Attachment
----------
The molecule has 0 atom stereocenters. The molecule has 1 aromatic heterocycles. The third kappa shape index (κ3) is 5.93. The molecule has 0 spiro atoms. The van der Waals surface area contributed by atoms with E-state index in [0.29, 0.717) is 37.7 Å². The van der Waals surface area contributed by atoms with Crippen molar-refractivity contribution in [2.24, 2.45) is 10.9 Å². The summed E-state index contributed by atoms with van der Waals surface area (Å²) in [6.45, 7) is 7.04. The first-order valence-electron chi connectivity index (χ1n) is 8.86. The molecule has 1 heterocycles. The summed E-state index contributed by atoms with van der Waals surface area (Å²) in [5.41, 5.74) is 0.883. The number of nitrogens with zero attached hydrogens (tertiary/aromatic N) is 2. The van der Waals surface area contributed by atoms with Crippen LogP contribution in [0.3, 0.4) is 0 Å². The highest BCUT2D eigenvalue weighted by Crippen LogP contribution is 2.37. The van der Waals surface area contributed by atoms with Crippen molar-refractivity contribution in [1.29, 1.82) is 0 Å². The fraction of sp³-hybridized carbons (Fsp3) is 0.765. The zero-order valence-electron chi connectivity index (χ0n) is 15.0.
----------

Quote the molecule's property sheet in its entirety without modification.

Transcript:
The molecule has 0 atom stereocenters. The molecule has 1 aromatic heterocycles. The third kappa shape index (κ3) is 5.93. The molecule has 0 spiro atoms. The van der Waals surface area contributed by atoms with E-state index in [0.29, 0.717) is 37.7 Å². The van der Waals surface area contributed by atoms with Crippen molar-refractivity contribution in [2.24, 2.45) is 10.9 Å². The summed E-state index contributed by atoms with van der Waals surface area (Å²) in [6.45, 7) is 7.04. The first-order valence-electron chi connectivity index (χ1n) is 8.86. The molecule has 1 heterocycles. The summed E-state index contributed by atoms with van der Waals surface area (Å²) in [5.41, 5.74) is 0.883. The number of nitrogens with zero attached hydrogens (tertiary/aromatic N) is 2. The van der Waals surface area contributed by atoms with Crippen LogP contribution in [0.3, 0.4) is 0 Å². The highest BCUT2D eigenvalue weighted by Crippen LogP contribution is 2.37. The van der Waals surface area contributed by atoms with Crippen molar-refractivity contribution in [1.29, 1.82) is 0 Å². The fraction of sp³-hybridized carbons (Fsp3) is 0.765. The zero-order valence-electron chi connectivity index (χ0n) is 15.0.